Monday, October 15, 2018

In Victory, Defeat!


Previously, we've seen the Fantastic Four as well as the Silver Surfer drawn into a scheme set in motion by Doctor Doom in order to bind the Surfer to his service--a plan that depended on Doom's marriage to none other than Shalla Bal, the Surfer's long-lost love from his homeworld of Zenn-La, in order to force the Surfer to destroy the FF in exchange for Shalla Bal being released from her vows. Initially, the Surfer was prepared to comply--but instead of slaying them, he delivered them to Doom at his castle in Latveria as his prisoners (with the FF's covert cooperation).

During that time, we also learned that Doom's true purpose in involving the Surfer was to gradually draw off and adapt the sky-rider's cosmic power to reside in an artificial being of his own creation--a plan now revealed as the FF escape their imprisonment and search the castle for Doom in order to finally strike back at their foe.  Meanwhile, the Surfer continues to brood at his helplessness in being so near to the woman he loves and yet so far, due to an apparent loss of her memory presumably inflicted by Doom. And to raise the stakes in this three-pronged conflict, the deadly Doomsman is summoned to life!




We've reached the climax to this three-part tale from early 1975--
and from the looks of its cover, there's plenty of "doom" to go around.




As to why the Doomsman has been named the Doomsman II, some of you may be familiar with his predecessor, the original Doomsman that appeared with the launch of Doom's try-out series in Astonishing Tales (co-starring with Ka-Zar) in 1970. At the time, the Doomsman initially resembled a mummy before he finally shed his bandages; later, however, his appearance changed noticeably when he resurfaced as Andro, who returned to Castle Doom from the exile inflicted on him by his former master in order to lead a revolt of Doom's oppressed "humanoids."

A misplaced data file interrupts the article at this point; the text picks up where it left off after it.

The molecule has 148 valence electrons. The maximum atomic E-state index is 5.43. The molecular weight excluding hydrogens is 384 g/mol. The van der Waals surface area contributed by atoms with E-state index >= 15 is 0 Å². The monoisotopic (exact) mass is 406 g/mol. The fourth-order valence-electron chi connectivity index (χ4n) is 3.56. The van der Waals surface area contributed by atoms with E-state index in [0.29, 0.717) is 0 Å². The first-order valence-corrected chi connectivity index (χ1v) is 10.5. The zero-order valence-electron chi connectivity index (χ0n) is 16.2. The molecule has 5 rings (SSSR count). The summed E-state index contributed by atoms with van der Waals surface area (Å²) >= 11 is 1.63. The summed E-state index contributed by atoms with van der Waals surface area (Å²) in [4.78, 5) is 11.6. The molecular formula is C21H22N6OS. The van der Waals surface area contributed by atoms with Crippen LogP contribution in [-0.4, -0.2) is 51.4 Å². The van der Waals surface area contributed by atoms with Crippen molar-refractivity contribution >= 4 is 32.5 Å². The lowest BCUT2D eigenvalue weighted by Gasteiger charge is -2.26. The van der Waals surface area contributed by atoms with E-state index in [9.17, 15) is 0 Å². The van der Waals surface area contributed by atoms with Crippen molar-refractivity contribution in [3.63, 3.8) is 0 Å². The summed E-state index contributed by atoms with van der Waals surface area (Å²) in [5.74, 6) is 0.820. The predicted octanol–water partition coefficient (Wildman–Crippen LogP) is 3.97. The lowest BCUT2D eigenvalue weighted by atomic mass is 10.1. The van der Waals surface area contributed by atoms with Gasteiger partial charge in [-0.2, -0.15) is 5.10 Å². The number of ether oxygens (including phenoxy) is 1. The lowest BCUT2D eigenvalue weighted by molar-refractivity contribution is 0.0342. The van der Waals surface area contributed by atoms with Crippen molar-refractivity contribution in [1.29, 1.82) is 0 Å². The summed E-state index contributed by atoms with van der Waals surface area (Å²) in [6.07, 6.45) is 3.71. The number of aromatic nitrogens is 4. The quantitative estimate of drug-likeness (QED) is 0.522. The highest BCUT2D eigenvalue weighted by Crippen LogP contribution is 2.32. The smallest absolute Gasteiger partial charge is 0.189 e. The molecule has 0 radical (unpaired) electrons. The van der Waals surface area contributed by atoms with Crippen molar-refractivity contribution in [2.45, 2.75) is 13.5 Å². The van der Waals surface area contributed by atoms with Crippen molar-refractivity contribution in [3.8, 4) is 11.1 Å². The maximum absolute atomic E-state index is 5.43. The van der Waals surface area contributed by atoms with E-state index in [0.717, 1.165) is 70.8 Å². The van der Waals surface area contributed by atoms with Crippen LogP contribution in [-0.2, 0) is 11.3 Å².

With his second Doomsman, Doom has obviously upgraded the model, particularly if it's now designed to channel the cosmic power of the Surfer. Yet later we'll see that, though the Doomsman is imbued with the Surfer's power and speaks with his voice, he exhibits none of the Surfer's morals or compassion in dealing with his armored master's enemies.

Meanwhile, aside from her protestations of ignorance as to the Surfer's claim that she is more than she believes herself to be, there's been no interaction to speak of between the Surfer and Shalla Bal, since the lion's share of the story thus far has been split between the FF, the Surfer, and Doom (with the latter practically stealing the show). But with Doom occupied with his android's creation, and the FF at large, there are at last a few moments to explore the mystery of this woman and hear any thoughts she might have that would provide a clue as to how she came to be in this situation. With the Doomsman now animate, Doom has deactivated the "chair" which has served to adapt the Surfer's power to the android--and Shalla Bal finds herself drawn to the passive yet powerful figure who insists there is a connection between them.




Elsewhere, however, things are heating up in a much different way. Since Doom's central goal in this entire affair has been the destruction of the FF, he doesn't waste time in deploying the Doomsman--and to the FF, going up against the Doomsman may well prove fatal, since in essence they'll be fighting the full, unrestrained power of the Silver Surfer. As we've seen, Round One against the real Surfer was no contest, with the FF soon at his mercy--something which we can assume is in short supply with the Doomsman.




At the same time, the veil is finally being lifted in regard to "Shalla Bal," though not in the way that the Surfer had hoped. Yet the truth, in this case, will set him free--that is, allowing him to race to the defense of the beleaguered FF. And with the Surfer's might added to theirs*, the threat of the Doomsman is quickly routed--as another enemy, waiting in the wings, snarls his own challenge.